Monday, October 8, 2012

Apocalypse Now: Interview with Daniel Marks, Author of VELVETEEN

Velveteen Monroe is dead. At 16, she was kidnapped and murdered by a madman named Bonesaw. But that’s not the problem. 

The problem is she landed in purgatory. And while it’s not a fiery inferno, it’s certainly no heaven. It’s gray, ashen, and crumbling more and more by the day, and everyone has a job to do. Which doesn’t leave Velveteen much time to do anything about what’s really on her mind. 

Bonesaw. 

Velveteen aches to deliver the bloody punishment her killer deserves. And she’s figured out just how to do it. She’ll haunt him for the rest of his days. 

It’ll be brutal... and awesome. 

But crossing the divide between the living and the dead has devastating consequences. Velveteen’s obsessive haunting cracks the foundations of purgatory and jeopardizes her very soul. A risk she’s willing to take—except fate has just given her reason to stick around: an unreasonably hot and completely off-limits coworker. 

Velveteen can’t help herself when it comes to breaking rules... or getting revenge. And she just might be angry enough to take everyone down with her.


Hi Danny! Thank you so much for joining us. As you can imagine, we're all very excited for VELVETEEN! In your acknowledgements, you mention that Velveteen started as a middle grade book, I think this is amazing, now that I’ve experienced Velveteen’s world. Can you share a couple of lines of Velvet-before-she-was-Velvet?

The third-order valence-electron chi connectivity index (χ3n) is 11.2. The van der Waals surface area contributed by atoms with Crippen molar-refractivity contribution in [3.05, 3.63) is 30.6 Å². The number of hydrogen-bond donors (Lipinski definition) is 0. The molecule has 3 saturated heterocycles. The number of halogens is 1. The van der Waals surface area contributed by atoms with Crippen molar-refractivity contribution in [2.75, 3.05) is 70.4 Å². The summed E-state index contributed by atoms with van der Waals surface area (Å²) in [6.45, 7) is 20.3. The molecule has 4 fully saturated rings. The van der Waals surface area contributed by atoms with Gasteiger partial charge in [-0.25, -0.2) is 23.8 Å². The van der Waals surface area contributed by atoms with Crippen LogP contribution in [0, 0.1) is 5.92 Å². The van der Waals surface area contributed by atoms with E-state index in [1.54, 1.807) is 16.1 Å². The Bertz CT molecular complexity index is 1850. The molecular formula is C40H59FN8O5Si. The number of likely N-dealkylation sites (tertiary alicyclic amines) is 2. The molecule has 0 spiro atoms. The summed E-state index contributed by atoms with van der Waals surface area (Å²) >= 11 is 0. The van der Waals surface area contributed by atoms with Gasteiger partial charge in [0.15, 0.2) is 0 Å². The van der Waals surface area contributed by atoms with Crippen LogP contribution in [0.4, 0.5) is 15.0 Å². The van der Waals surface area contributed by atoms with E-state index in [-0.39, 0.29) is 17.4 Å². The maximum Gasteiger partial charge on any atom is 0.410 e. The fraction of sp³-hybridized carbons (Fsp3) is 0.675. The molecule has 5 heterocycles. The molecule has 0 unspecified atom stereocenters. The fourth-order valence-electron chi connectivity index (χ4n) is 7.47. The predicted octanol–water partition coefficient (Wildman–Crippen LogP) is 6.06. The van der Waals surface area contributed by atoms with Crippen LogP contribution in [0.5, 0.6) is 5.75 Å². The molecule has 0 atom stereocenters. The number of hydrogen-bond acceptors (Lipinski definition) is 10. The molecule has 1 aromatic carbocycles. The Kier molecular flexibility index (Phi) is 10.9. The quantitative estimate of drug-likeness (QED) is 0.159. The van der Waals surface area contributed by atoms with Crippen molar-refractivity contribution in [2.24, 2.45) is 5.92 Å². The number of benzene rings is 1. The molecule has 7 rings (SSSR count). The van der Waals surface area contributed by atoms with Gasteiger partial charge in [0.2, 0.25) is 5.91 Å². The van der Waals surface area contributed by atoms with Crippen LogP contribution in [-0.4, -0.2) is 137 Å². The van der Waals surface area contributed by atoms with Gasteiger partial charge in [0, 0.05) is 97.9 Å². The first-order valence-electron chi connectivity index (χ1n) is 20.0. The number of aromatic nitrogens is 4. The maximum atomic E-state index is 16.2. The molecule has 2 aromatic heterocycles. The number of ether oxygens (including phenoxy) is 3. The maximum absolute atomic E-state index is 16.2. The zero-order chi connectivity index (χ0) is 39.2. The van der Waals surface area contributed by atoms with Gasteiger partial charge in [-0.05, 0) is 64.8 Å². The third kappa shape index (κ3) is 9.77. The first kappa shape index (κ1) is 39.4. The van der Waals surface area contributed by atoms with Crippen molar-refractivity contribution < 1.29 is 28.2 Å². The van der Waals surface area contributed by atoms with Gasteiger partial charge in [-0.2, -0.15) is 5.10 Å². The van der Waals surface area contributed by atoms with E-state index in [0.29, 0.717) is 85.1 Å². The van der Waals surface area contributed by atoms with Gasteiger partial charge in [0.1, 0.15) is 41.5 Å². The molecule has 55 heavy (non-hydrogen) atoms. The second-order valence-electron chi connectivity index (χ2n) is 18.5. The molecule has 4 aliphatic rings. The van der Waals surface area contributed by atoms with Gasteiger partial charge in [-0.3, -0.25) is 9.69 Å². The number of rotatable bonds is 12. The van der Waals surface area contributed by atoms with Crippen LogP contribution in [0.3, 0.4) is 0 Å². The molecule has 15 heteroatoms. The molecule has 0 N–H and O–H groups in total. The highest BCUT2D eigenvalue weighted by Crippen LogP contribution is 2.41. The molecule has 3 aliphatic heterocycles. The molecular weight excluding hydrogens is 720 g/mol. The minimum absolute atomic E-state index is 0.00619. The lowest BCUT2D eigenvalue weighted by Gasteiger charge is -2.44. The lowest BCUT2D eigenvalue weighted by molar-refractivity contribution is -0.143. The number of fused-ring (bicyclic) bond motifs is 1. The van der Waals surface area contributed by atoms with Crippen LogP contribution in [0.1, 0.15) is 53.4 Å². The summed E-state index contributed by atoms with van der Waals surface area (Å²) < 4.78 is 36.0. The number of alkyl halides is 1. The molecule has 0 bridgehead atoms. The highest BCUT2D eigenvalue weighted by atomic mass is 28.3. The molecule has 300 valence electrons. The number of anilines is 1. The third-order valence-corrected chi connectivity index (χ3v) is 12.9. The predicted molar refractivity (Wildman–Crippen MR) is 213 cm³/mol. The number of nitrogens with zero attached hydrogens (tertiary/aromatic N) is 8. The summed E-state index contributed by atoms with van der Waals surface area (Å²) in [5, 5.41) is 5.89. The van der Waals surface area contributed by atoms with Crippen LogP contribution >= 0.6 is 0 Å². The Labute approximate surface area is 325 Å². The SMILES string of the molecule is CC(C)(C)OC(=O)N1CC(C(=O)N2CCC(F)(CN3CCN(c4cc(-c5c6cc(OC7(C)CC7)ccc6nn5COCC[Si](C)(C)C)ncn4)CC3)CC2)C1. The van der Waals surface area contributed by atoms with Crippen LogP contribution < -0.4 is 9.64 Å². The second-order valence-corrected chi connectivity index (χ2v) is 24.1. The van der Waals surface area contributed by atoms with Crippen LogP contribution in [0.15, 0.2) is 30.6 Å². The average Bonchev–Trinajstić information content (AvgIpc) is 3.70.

Velvet didn’t actually exist in the MG version. Luisa was the protagonist of that early draft. Back then, it was called THE TROUBLE WITH THE LIVING and despite the clear Tim Burton reference, was pretty damn morbid and unforgiving. It focused on a very much living Luisa (without her twin, Logan, sadly) who, taking her grandfather—a sharp and witty detective—strikes out to solve a streak of child murders in her town. Unfortunately for her, she succeeds. I had my goddaughter read the draft. At the time she was the same age as Luisa and very much my intended reader. Her critique: Godfather, you have no business writing middle grade. Too dark. The odd thing is, even with the revamping as a YA, thirteen out of fourteen editors claimed the same thing about the manuscript my agent took out on submission. And the final product is MUCH darker than that draft. As for what Luisa was like, here’s the first paragraph: